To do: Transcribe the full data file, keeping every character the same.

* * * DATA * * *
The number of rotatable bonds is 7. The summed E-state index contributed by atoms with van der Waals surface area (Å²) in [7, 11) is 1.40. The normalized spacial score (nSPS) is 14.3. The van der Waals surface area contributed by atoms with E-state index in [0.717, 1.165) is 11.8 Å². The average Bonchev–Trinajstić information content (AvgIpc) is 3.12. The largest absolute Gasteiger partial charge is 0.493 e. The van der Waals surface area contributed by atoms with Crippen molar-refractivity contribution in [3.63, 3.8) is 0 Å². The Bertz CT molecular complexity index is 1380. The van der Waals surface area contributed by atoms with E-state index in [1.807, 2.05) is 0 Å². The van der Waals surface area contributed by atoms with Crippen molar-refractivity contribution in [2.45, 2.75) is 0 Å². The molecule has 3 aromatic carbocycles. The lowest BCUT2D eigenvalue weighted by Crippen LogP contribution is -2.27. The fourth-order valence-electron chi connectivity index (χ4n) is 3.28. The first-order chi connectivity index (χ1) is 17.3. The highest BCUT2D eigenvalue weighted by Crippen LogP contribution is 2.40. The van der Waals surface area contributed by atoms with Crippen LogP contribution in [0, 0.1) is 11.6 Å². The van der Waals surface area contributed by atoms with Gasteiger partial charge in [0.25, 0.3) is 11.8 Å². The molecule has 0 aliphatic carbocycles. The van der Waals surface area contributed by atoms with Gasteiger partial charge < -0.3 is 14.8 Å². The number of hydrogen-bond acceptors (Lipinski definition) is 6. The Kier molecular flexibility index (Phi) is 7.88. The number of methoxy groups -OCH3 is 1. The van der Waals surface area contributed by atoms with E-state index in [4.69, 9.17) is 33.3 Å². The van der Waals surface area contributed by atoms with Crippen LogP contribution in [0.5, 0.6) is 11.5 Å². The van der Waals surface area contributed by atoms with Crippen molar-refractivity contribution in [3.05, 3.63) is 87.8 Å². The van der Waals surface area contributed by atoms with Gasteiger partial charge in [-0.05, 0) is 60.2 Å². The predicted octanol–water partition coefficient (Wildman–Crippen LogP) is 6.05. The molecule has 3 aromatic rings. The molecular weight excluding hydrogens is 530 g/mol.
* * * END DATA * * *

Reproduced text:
The number of rotatable bonds is 7. The summed E-state index contributed by atoms with van der Waals surface area (Å²) in [7, 11) is 1.40. The normalized spacial score (nSPS) is 14.3. The van der Waals surface area contributed by atoms with E-state index in [0.717, 1.165) is 11.8 Å². The average Bonchev–Trinajstić information content (AvgIpc) is 3.12. The largest absolute Gasteiger partial charge is 0.493 e. The van der Waals surface area contributed by atoms with Crippen molar-refractivity contribution in [3.63, 3.8) is 0 Å². The Bertz CT molecular complexity index is 1380. The van der Waals surface area contributed by atoms with E-state index in [1.807, 2.05) is 0 Å². The van der Waals surface area contributed by atoms with Crippen molar-refractivity contribution in [2.45, 2.75) is 0 Å². The molecule has 3 aromatic carbocycles. The lowest BCUT2D eigenvalue weighted by Crippen LogP contribution is -2.27. The fourth-order valence-electron chi connectivity index (χ4n) is 3.28. The first-order chi connectivity index (χ1) is 17.3. The highest BCUT2D eigenvalue weighted by Crippen LogP contribution is 2.40. The van der Waals surface area contributed by atoms with Crippen LogP contribution in [0, 0.1) is 11.6 Å². The van der Waals surface area contributed by atoms with Gasteiger partial charge in [0.25, 0.3) is 11.8 Å². The molecule has 0 aliphatic carbocycles. The van der Waals surface area contributed by atoms with Gasteiger partial charge < -0.3 is 14.8 Å². The number of hydrogen-bond acceptors (Lipinski definition) is 6. The Kier molecular flexibility index (Phi) is 7.88. The number of methoxy groups -OCH3 is 1. The van der Waals surface area contributed by atoms with E-state index in [4.69, 9.17) is 33.3 Å². The van der Waals surface area contributed by atoms with Crippen LogP contribution in [0.5, 0.6) is 11.5 Å². The van der Waals surface area contributed by atoms with Crippen molar-refractivity contribution in [3.05, 3.63) is 87.8 Å². The van der Waals surface area contributed by atoms with Gasteiger partial charge in [-0.05, 0) is 60.2 Å². The predicted octanol–water partition coefficient (Wildman–Crippen LogP) is 6.05. The molecule has 3 aromatic rings. The molecular weight excluding hydrogens is 530 g/mol.